Regarding “Fatal air embolism in hospital confirmed by autopsy and postmortem computed tomography”

Forensic Science, Medicine, and Pathology, Apr 2018

Vladimir Živković, Danica Cvetković, Slobodan Nikolić

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Regarding “Fatal air embolism in hospital confirmed by autopsy and postmortem computed tomography”

Regarding “Fatal air embolism in hospital confirmed by autopsy and postmortem computed tomography” Vladimir Živković 0 Danica Cvetković 0 Slobodan Nikolić 0 0 Institute of Forensic Medicine, University of Belgrade - School of Medicine , 31a Deligradska str, Belgrade 11000 , Serbia 1 Slobodan Nikolić Acknowledgments This work was supported by Ministry of Science of Republic of Serbia, Grant No. 45005. - We read with interest the article by Edler et al. entitled “Fatal air embolism in hospital confirmed by autopsy and postmortem computed tomography” [ 1 ], which describes a case of unusual fatal air embolism in an 83-year-old woman. The authors mentioned several autopsy findings indicating air embolism, one of them being air locks in cerebral vessels. In this paper Fig. 7 shows small bubbles of air, clearly visible in the cerebral vessels [ 1 ]. However, air locks in these – pial vessels, cannot be taken as an indubitable sign of an air embolism. This sign was described as a common artifact in (at least) three major textbooks. In “Knight’s Forensic Pathology” it is stated that in cases of suspected air embolism, the head should be dissected first, “not to detect air bubbles in the cortical veins, as almost every textbook erroneously states, but to look for air in the cerebral arteries”. It is also stated, in a critical manner, that “descriptions and photographs of air segments in the cerebral veins are part of the mythology of forensic pathology, handed on uncritically from one book and one author to another” and concluded that the bubbles in pial vessels are artifacts that can be seen in many routine autopsies where there is no suggestion of an air embolism being present [ 2 ]. In “Forensic Pathology” by DiMaio and DiMaio, it is explained that the process of removing the skull cap, cutting through the dura, and putting traction on the brain to see the cerebral circulation might introduce air bubbles into the circulation, and therefore, the presence of a few air bubbles in the cerebral circulation does not necessarily indicate an embolus 1. Edler C , Klein A , Püschel K , Schröder AS . Fatal air embolism in hospital confirmed by autopsy and postmortem computed tomography . Forensic Sci Med Pathol . 2018 ; https://doi.org/10.1007/s12024- 018-9961-2. 2. Saukko P , Knight B . Complications of injury . In: Saukko P, Knight B . Knight's forensic pathology . 3rd ed. London: Arnold; 2004 . pp. 339 - 352 . 3. DiMaio VJM , DiMaio DJ . Emboli. In: DiMaio VJM, DiMaio DJ . Forensic pathology . 2nd ed. Boca Raton: CRC Press; 2001 . pp. 453 - 464 . 4. Spitz WU . Selected procedures at autopsy . In: Spitz WU , Fisher RS , editors. Medicolegal investigation of death: guidelines for the application of pathology to crime investigation . Springfield: Charles C. Thomas; 2006 . p. 1243 - 74 .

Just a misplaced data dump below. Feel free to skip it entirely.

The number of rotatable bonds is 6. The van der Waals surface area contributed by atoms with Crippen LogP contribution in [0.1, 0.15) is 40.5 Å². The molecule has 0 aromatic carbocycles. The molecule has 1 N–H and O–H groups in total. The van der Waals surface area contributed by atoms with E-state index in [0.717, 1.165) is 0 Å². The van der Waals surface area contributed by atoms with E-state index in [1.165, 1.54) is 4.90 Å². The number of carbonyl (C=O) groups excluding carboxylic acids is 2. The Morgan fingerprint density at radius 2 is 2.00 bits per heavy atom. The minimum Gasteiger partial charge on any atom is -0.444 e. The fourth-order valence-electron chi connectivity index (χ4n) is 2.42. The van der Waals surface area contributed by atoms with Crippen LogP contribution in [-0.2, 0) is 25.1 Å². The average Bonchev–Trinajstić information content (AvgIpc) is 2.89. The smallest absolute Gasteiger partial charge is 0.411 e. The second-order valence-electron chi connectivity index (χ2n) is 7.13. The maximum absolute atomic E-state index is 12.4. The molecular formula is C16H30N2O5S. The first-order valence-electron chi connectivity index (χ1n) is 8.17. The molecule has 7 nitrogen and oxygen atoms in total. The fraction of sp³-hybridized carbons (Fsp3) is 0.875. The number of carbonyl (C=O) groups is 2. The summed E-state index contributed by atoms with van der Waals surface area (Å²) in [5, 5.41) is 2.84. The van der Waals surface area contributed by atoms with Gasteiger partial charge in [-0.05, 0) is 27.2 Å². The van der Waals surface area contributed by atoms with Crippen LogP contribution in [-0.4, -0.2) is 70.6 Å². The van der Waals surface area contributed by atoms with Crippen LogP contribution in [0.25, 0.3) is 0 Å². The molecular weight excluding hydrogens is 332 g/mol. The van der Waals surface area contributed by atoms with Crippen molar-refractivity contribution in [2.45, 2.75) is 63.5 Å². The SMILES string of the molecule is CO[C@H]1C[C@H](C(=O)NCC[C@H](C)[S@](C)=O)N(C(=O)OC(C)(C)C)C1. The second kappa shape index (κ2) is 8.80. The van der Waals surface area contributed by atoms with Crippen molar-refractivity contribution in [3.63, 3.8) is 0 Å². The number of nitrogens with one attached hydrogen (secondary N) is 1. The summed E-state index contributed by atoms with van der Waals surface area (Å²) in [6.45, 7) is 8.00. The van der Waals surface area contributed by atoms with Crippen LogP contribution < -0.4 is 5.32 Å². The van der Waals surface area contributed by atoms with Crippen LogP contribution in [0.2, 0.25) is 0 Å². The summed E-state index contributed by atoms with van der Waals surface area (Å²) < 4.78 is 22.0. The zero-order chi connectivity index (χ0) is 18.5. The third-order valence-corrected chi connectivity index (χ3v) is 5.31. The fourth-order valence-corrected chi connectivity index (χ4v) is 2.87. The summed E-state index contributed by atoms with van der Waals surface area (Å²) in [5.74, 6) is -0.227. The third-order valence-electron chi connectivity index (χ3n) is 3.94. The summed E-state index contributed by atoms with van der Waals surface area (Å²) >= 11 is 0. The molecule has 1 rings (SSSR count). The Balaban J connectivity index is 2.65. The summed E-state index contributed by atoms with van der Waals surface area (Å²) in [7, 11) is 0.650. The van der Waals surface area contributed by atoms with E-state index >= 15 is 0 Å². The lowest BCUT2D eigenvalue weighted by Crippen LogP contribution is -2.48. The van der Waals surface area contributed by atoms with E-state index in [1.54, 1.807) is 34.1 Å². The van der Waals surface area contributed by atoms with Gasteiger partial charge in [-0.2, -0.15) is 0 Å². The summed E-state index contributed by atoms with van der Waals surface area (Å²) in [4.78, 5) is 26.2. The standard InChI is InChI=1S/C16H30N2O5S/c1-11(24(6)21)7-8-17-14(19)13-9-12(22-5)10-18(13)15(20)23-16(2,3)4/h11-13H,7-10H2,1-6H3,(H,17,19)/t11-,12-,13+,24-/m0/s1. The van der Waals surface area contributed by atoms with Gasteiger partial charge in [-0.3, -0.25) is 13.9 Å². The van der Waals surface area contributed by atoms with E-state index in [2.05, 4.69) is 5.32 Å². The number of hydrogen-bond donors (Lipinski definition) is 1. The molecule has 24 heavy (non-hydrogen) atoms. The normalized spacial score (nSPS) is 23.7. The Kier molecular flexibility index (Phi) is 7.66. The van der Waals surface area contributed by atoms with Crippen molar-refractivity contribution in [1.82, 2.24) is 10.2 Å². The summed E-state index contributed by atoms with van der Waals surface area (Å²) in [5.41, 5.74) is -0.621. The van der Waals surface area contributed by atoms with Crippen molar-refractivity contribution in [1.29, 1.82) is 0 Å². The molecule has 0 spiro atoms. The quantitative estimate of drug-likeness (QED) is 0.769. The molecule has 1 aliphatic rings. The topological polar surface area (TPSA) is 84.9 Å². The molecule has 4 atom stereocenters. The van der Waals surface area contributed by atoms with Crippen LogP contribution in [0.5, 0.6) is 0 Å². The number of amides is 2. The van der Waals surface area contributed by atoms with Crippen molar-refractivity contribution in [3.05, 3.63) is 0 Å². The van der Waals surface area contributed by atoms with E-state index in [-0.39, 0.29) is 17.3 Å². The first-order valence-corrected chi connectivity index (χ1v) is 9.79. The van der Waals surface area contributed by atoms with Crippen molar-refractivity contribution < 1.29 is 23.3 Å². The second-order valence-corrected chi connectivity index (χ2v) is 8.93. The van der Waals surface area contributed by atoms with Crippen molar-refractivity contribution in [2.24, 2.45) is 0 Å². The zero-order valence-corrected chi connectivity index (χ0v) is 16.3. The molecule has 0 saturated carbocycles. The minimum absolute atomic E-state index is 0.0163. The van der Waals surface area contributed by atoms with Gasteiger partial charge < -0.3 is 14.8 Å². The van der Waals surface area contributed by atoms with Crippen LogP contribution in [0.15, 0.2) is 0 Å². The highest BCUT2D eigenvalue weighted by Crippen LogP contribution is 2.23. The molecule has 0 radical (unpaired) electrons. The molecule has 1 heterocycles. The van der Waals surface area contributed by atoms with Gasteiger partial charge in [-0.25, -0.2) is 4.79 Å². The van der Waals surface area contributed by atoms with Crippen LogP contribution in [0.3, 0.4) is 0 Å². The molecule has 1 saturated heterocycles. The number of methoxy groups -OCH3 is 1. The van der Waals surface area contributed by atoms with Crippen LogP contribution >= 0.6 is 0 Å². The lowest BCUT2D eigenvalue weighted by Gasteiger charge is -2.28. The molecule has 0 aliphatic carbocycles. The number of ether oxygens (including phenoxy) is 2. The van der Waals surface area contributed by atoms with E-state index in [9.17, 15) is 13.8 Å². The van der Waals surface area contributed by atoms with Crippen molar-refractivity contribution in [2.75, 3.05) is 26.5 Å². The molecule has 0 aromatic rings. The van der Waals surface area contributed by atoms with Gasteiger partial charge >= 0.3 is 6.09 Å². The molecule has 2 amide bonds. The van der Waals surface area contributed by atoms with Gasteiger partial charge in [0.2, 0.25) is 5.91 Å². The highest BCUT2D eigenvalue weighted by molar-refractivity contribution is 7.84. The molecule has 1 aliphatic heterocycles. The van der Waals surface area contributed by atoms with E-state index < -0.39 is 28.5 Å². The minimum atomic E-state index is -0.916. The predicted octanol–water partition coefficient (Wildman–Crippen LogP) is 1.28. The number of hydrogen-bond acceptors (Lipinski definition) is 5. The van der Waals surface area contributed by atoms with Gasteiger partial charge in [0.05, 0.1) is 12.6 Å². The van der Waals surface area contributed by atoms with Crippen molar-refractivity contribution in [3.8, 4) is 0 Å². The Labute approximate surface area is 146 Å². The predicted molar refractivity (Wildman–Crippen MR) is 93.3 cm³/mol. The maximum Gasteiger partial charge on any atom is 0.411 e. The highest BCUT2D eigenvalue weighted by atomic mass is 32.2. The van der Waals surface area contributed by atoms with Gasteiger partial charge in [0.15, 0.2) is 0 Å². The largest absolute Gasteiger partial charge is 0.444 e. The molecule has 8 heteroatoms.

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Vladimir Živković, Danica Cvetković, Slobodan Nikolić. Regarding “Fatal air embolism in hospital confirmed by autopsy and postmortem computed tomography”, Forensic Science, Medicine, and Pathology, 2018, 1-1, DOI: 10.1007/s12024-018-9976-8